The World of the Manila-Acapulco Galleons
This illustrated scholarly book provides a concise overview of the Manila–Acapulco galleon trade, which served as an impetus to early-modern globalization. It presents this epoch from a comparative and global perspective and draws on interdisciplinary research from an international roster of scholars. Their trailblazing and original research has been skillfully integrated with the foundational studies of William Schurz, Charles R. Boxer, Lourdes Diaz-Trechuelo, Pierre Chaunu, Nicholas Cushner, William Henry Scott, John Leddy Phelan, Luis Alonso Alvarez, Leslie Bauzon, and Benito J. Legarda Jr. among others.
Much care is given to widen the galleons’ scope from the usual Spanish or Sinocentric emphasis by focusing on the daily lives of Filipinos, Mexicans, Peruvians, Japanese, and other Southeast Asian communities that participated in intercontinental exchanges. The book also eludes the usually reductive and standardized narratives of silk-for-silver or Filipino slaves-for-Spanish friars exchanges by focusing on multidimensional aspects of cultural dynamics, mestizaje (hybridity), cuisine, gender, sexuality, and shipbuilding technologies. The authors adopt a fresh approach by emphasizing the agency of the galleon trade’s ordinary participants through the surfacing of many of their haunting stories, which have been traditionally marginalized, ignored, or suppressed.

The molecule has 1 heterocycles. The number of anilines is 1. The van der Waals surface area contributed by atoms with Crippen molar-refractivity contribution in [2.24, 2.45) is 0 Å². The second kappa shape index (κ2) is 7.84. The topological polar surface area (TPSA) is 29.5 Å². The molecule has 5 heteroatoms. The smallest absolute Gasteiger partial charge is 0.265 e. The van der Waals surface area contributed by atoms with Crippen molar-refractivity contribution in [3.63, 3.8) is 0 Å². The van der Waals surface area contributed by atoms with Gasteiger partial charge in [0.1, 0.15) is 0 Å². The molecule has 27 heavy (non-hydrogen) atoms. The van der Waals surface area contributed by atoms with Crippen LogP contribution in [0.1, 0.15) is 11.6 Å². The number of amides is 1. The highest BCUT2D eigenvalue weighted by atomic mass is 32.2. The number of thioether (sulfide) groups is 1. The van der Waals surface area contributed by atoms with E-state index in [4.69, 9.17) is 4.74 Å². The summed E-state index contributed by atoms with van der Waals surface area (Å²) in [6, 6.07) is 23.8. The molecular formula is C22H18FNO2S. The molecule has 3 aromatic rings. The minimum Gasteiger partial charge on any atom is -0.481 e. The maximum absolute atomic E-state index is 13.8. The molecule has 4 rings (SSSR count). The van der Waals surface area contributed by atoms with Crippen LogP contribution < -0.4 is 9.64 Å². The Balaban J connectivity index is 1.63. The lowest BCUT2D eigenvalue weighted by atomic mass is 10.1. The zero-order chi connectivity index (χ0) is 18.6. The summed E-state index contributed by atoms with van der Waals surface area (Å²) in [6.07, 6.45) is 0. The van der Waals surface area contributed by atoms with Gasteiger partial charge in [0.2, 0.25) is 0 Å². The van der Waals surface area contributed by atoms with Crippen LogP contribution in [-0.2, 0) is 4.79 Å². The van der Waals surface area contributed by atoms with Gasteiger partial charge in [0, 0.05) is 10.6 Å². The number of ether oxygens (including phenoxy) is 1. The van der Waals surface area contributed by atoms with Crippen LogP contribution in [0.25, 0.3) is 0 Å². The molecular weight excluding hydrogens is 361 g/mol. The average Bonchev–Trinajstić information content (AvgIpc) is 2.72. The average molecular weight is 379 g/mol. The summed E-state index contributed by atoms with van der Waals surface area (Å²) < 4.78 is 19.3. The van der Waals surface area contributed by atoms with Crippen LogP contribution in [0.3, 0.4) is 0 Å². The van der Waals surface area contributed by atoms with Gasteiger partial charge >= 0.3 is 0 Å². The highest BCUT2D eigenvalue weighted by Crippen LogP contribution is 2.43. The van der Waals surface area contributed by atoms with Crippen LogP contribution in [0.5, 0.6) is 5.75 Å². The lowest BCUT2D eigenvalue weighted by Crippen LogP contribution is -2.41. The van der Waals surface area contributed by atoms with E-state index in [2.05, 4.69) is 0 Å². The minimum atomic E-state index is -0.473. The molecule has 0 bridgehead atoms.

In particular, The World of the Manila–Acapulco Galleons highlights Southeast Asian, Latin American, or Pacific responses to Spanish incursion—whether collaboration, transculturation, or resistance. The study of a 250-year transpacific exchange makes for propitious reading inasmuch as these transnational dynamics have been as relevant over the past five centuries as they are today. Enriched with the most comprehensive registry of 798 galleon voyages and more than two hundred images, the book makes for a thought-provoking, relevant, and up-to-date contribution to the study of this fascinating era in world history, culture, and trade.